"I have provided you a complete work history. I also have reviewed the photographs you provided, and went over them with the claimant. It is noted that the history I have, and am basing my opinion on, is that this man has worked for the last eight months driving the Cat wagon, eleven hours a day, at least, not being able to get out for breaks or lunch. This is an extremely unusual history. This man also is in a seat that does not have a lot of support; he is driving over rough ground, and it appears from the history I have that this is the major contributing cause of this man's left radiculopathy. I have no history of any off work activities, and his preexisting situation does not seem to be a major contributing cause, as his surgery was done in 1985 and he never had any trouble with this until March 1, 2000.
"* * * * *
"I believe that this man's work activities have definitely caused a pathologic worsening, probably at the L5-S1 level. I am basing this on the fact that he has significant left sciatic radiculopathy, he has positive cross straight leg raising right to left, and significant positive leg raising on the left side * * *. His prior problem was on the right side.
"* * * * *
"The major contributing cause of the combined condition at this time is the work incident of March 1, 2000."
Shortly thereafter, however, Vessely began to change his mind. On June 7, 2000, he wrote, "I am concerned that the clinical picture and diagnostic studies are not adding up in this case. This man continues to have incapacitating pain, which is really inconsistent with what is seen on the MRI studies." Vessely reported to SAIF that claimant's condition stemmed not from any injury or condition at L5-S1, but rather from disc protrusions at L3-4 and L4-5. He recommended that SAIF accept those injuries as work related, and SAIF did so.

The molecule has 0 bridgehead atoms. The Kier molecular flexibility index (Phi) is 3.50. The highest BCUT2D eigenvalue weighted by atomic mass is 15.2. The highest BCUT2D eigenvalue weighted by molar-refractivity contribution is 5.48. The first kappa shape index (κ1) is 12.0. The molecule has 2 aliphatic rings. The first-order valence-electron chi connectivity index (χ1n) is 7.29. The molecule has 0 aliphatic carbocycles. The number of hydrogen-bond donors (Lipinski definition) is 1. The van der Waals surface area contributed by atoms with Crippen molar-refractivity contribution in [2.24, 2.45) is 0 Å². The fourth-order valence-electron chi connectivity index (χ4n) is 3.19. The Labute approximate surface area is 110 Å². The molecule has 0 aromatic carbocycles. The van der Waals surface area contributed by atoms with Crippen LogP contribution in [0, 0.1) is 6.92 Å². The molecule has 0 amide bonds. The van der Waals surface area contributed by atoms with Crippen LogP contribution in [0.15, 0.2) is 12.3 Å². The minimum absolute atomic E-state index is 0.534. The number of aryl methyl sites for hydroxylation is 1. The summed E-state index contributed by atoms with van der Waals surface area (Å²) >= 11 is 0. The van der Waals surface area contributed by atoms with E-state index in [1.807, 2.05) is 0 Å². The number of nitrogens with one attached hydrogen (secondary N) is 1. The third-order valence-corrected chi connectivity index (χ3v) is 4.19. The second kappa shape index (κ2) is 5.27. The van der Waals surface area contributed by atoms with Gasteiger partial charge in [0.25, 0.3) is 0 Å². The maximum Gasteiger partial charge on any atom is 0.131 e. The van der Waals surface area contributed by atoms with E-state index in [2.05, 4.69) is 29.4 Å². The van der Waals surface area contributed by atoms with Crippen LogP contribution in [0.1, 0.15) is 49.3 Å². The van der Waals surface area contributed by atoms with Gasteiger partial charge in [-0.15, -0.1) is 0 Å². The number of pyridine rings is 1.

On July 17, 2000, Moore operated on claimant's back. Afterward, SAIF asked Vessely to review the surgical record to determine whether any procedures at L5-S1 were caused in major part by the work for SAIF's insured. In a letter of August 9, 2001, he answered, "I do not feel that the major contributory cause of the need for surgery at the L5-S1 level is the March 1, 2000 incident. [The cause of the need for surgery at that location] is all pre-existing." Moore, for her part, responded to a query from SAIF concurring in all of Vessely's reports to SAIF, including both the one from May 2000 indicating that claimant's job with SAIF's insured was the major contributing cause of his condition at L5-S1 and the subsequent reports indicating the opposite. The letter stated: